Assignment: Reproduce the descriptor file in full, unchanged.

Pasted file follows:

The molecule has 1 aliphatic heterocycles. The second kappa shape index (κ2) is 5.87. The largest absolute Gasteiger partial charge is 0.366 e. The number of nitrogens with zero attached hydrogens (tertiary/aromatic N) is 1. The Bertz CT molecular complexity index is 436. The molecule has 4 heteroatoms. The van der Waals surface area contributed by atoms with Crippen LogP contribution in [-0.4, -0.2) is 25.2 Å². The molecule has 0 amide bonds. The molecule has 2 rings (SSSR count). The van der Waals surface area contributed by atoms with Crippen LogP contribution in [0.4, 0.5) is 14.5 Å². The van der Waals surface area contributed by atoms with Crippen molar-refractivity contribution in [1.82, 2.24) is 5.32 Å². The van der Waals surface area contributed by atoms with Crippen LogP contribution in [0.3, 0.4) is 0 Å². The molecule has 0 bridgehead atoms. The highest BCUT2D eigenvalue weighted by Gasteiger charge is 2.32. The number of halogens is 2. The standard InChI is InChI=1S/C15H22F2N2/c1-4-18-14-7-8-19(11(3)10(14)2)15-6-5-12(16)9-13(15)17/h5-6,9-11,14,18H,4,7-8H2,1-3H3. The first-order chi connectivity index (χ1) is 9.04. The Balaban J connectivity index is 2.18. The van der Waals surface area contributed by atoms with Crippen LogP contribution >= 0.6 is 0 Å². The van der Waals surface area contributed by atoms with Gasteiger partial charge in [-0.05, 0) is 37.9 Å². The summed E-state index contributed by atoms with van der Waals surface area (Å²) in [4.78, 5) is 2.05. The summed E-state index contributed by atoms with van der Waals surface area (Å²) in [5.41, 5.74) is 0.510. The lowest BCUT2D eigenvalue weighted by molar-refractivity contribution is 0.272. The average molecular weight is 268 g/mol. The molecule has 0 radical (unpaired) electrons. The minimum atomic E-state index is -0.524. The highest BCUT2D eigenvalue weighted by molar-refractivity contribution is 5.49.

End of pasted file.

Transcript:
The molecule has 1 aliphatic heterocycles. The second kappa shape index (κ2) is 5.87. The largest absolute Gasteiger partial charge is 0.366 e. The number of nitrogens with zero attached hydrogens (tertiary/aromatic N) is 1. The Bertz CT molecular complexity index is 436. The molecule has 4 heteroatoms. The van der Waals surface area contributed by atoms with Crippen LogP contribution in [-0.4, -0.2) is 25.2 Å². The molecule has 0 amide bonds. The molecule has 2 rings (SSSR count). The van der Waals surface area contributed by atoms with Crippen LogP contribution in [0.4, 0.5) is 14.5 Å². The van der Waals surface area contributed by atoms with Crippen molar-refractivity contribution in [1.82, 2.24) is 5.32 Å². The van der Waals surface area contributed by atoms with Crippen LogP contribution in [0.3, 0.4) is 0 Å². The molecule has 0 bridgehead atoms. The highest BCUT2D eigenvalue weighted by Gasteiger charge is 2.32. The number of halogens is 2. The standard InChI is InChI=1S/C15H22F2N2/c1-4-18-14-7-8-19(11(3)10(14)2)15-6-5-12(16)9-13(15)17/h5-6,9-11,14,18H,4,7-8H2,1-3H3. The first-order chi connectivity index (χ1) is 9.04. The Balaban J connectivity index is 2.18. The van der Waals surface area contributed by atoms with Crippen LogP contribution >= 0.6 is 0 Å². The van der Waals surface area contributed by atoms with Gasteiger partial charge in [-0.05, 0) is 37.9 Å². The summed E-state index contributed by atoms with van der Waals surface area (Å²) in [4.78, 5) is 2.05. The summed E-state index contributed by atoms with van der Waals surface area (Å²) in [5.41, 5.74) is 0.510. The lowest BCUT2D eigenvalue weighted by molar-refractivity contribution is 0.272. The average molecular weight is 268 g/mol. The molecule has 0 radical (unpaired) electrons. The minimum atomic E-state index is -0.524. The highest BCUT2D eigenvalue weighted by molar-refractivity contribution is 5.49.